If you haven’t done so already, pop over to A Corner Of Tenth-Century Europe and read Jonathan Jarrett’s latest blogpost on the Picts. It touches on the old question of what the terms ‘Pict’ and ‘Pictish’ might really mean.
Jonathan has blogged on this topic before, in a post called Pictland should be plural. His latest instalment has the title Picts in many places, if ‘Pict’ is the word. You can probably see where his thoughts on the topic are heading. ‘We talk of the Picts as a people,’ he writes, ‘but much suggests they were many peoples.’
Jonathan’s blogposts usually include attractive pictures and Picts in many places is no exception. I won’t spoil the treat by describing each image but, suffice to say, you’ll see some rather impressive stuff recently unearthed by archaeologists. The thing is, although these discoveries add useful data to what we already know, they don’t provide answers to fundamental questions like ‘Who were the Picts?’ On the contrary, each new discovery throws up a new set of questions, which then require new theories to explain them. All of this is good news for ‘Pictish bloggers’, of course, because it means there’s always something new to write about.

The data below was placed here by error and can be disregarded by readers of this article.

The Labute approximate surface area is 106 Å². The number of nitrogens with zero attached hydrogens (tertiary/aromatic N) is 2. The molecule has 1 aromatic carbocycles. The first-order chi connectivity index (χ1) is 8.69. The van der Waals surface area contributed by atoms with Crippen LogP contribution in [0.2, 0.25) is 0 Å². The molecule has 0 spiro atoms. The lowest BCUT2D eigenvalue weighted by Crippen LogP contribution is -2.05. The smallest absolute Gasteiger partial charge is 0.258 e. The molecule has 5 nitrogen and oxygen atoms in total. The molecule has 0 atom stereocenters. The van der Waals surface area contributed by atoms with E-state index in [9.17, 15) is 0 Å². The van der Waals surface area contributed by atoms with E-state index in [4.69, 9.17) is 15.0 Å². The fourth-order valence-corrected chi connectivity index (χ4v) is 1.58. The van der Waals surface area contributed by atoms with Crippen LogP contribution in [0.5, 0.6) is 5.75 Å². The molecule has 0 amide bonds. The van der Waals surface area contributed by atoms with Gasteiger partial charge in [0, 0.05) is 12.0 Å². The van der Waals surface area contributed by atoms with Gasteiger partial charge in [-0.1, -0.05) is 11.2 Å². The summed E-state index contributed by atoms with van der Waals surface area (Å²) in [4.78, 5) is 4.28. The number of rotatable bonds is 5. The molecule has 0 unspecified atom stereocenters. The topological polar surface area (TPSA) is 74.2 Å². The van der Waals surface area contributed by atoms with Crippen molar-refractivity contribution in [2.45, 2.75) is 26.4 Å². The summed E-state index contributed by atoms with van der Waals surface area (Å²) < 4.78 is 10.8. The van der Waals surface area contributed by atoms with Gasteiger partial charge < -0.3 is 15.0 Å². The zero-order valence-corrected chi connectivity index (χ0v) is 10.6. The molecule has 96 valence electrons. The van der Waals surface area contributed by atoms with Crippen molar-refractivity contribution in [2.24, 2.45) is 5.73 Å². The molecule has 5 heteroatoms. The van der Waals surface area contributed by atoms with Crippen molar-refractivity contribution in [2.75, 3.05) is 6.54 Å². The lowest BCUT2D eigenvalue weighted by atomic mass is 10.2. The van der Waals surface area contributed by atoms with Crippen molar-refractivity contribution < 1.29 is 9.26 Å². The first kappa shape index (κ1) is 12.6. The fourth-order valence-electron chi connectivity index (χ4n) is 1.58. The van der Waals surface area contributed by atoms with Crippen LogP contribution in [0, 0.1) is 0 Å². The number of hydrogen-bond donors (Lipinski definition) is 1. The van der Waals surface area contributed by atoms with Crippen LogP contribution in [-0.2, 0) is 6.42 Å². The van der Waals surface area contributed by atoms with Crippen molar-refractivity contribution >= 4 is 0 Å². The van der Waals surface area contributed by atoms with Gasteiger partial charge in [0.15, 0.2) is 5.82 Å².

‘More stuff keeps turning up’, says Jonathan. Long may it continue to do so.
* * * * * * *
P.S. My own musings on Pictish identity appear on this blog from time to time. I have a particular interest in the ‘Pictishness’ of Cenél nGartnait, a high-status family who lived on Skye in the 7th century.
* * * * * * *